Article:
Reagan at 100: The New Reagan LibraryFebruary 7, 2011 - 9:06 AM | by: Laura Prabucki
From acting with the “The Gipper,” to walking through a recreation of Berlin Wall, the newly renovated Ronald Reagan Presidential Library and Museum is giving visitors an interactive approach to learning about America’s 40th President.
As part of the celebration of the 100th birthday of Reagan, the museum in Simi Valley, Calif. underwent a $15 million, one-year renovation. Starting Monday, the public can view the 17 new galleries.
“I think what we wanted to do was create a better story, better told,” said John Heubusch, executive director of the Ronald Reagan Presidential Foundation.
“We had the advantage this time in 2011 in having 20 years of history behind us and it allowed us to take a look back at millions of documents and tens of thousand of artifacts and tell the story using modern museum technology in a very smart way.”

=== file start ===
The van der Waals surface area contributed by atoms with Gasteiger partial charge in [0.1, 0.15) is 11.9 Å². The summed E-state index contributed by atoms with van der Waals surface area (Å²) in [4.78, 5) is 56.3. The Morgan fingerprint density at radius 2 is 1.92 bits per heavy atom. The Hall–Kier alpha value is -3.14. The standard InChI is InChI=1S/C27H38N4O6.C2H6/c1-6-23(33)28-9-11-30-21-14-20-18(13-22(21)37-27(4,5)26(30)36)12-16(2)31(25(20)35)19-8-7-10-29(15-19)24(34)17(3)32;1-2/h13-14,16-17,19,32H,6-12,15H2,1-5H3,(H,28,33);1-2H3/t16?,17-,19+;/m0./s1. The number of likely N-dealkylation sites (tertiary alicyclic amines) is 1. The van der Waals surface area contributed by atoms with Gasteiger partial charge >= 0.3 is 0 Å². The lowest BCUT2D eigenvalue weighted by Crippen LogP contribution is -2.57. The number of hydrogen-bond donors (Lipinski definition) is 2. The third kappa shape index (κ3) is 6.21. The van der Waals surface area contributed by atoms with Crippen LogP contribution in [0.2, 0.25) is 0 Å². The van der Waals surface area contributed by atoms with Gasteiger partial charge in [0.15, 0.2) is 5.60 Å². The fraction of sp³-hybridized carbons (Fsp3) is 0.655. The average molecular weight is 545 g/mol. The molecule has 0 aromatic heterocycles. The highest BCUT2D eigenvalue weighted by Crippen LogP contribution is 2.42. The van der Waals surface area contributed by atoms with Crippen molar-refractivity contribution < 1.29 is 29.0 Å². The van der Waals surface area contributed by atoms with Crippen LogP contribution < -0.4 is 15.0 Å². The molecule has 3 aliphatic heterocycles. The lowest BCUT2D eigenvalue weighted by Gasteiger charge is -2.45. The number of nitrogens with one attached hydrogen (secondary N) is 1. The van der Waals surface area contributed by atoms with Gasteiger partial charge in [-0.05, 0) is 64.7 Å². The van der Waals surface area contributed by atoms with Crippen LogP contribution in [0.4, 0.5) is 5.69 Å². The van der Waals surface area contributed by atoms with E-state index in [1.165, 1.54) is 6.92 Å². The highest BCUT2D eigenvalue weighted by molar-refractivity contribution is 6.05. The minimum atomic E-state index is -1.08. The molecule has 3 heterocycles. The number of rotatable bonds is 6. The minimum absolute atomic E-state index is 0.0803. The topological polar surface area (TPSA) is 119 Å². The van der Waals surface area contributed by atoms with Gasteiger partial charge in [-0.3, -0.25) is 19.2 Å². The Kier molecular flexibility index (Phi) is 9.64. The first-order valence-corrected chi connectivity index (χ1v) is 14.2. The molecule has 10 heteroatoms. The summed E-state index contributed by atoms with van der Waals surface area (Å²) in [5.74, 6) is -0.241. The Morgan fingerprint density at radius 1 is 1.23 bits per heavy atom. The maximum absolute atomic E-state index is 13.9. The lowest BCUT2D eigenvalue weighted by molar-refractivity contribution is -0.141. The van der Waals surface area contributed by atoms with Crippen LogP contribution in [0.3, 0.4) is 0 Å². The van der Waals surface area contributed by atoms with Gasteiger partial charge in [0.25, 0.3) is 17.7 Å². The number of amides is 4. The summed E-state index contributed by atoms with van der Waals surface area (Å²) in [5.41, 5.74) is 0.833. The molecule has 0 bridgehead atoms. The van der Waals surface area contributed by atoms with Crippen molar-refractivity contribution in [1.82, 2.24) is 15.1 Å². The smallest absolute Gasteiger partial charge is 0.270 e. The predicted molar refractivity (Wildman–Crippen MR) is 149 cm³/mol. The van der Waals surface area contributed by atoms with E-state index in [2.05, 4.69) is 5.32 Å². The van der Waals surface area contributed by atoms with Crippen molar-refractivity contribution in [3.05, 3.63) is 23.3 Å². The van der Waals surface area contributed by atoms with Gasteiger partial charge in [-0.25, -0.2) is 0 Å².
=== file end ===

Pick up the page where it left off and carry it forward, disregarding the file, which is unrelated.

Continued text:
The 30,000-square feet exhibit is chronological, beginning with Reagan’s early years growing up in Illinois. It follows his days in radio as a Chicago Cubs announcer, then west to Hollywood, where he appeared in more than 50 television and film productions.
This is the part of the museum where visitors can star in “Knute Rockne, All American,” and then watch a replay of it.
The museum takes you along the road to the White House and allows guests to stand at the podium and give the same inaugural address that Reagan gave.
One of the most jarring parts of the museum is the section that focuses on the assassination attempt on Reagan, just 71 days into his presidency. Viewers see news footage of the shooting and then get to view the blue pinstripe suit the President wore that day, complete with the bullet hole and dried blood.
Other interactive exhibits include designing White House china, playing stock games and learning about “Reaganomics,” riding a horse alongside a picture of Reagan, and virtually flipping through the six volumes of Reagan’s diaries.
Heubusch says he believes visitors will leave with a better appreciation of President Reagan’s legacy.
“He was really one of the most remarkable presidents in modern American history and I think people will come away with fully believing and knowing that,” said Heubusch.